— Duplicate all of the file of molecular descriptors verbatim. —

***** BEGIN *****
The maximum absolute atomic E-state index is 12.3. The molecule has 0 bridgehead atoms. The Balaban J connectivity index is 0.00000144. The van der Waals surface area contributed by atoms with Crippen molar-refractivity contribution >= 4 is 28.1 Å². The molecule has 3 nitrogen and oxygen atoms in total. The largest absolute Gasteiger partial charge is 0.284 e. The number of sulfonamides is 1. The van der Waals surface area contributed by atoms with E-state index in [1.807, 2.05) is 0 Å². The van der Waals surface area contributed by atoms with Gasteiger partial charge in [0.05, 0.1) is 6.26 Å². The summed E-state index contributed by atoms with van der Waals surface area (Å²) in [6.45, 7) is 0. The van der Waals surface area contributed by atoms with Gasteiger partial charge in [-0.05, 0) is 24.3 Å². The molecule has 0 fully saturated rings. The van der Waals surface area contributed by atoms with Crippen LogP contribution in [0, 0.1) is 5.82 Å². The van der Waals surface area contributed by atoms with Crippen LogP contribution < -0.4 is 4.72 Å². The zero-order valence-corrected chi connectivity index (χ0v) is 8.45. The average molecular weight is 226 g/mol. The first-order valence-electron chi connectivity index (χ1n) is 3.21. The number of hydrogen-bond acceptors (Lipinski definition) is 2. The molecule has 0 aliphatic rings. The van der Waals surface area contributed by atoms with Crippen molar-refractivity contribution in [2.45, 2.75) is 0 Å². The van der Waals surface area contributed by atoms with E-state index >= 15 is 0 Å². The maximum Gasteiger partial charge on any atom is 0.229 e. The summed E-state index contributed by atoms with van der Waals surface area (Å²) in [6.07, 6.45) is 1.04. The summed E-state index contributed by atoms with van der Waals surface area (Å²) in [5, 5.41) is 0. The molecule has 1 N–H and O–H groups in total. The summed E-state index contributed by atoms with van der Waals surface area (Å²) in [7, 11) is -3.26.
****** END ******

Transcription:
The maximum absolute atomic E-state index is 12.3. The molecule has 0 bridgehead atoms. The Balaban J connectivity index is 0.00000144. The van der Waals surface area contributed by atoms with Crippen molar-refractivity contribution >= 4 is 28.1 Å². The molecule has 3 nitrogen and oxygen atoms in total. The largest absolute Gasteiger partial charge is 0.284 e. The number of sulfonamides is 1. The van der Waals surface area contributed by atoms with E-state index in [1.807, 2.05) is 0 Å². The van der Waals surface area contributed by atoms with Gasteiger partial charge in [0.05, 0.1) is 6.26 Å². The summed E-state index contributed by atoms with van der Waals surface area (Å²) in [6.45, 7) is 0. The van der Waals surface area contributed by atoms with Gasteiger partial charge in [-0.05, 0) is 24.3 Å². The molecule has 0 fully saturated rings. The van der Waals surface area contributed by atoms with Crippen LogP contribution in [0, 0.1) is 5.82 Å². The van der Waals surface area contributed by atoms with Crippen LogP contribution < -0.4 is 4.72 Å². The zero-order valence-corrected chi connectivity index (χ0v) is 8.45. The average molecular weight is 226 g/mol. The first-order valence-electron chi connectivity index (χ1n) is 3.21. The number of hydrogen-bond acceptors (Lipinski definition) is 2. The molecule has 0 aliphatic rings. The van der Waals surface area contributed by atoms with Crippen molar-refractivity contribution in [2.45, 2.75) is 0 Å². The van der Waals surface area contributed by atoms with E-state index >= 15 is 0 Å². The maximum Gasteiger partial charge on any atom is 0.229 e. The summed E-state index contributed by atoms with van der Waals surface area (Å²) in [6.07, 6.45) is 1.04. The summed E-state index contributed by atoms with van der Waals surface area (Å²) in [5, 5.41) is 0. The molecule has 1 N–H and O–H groups in total. The summed E-state index contributed by atoms with van der Waals surface area (Å²) in [7, 11) is -3.26.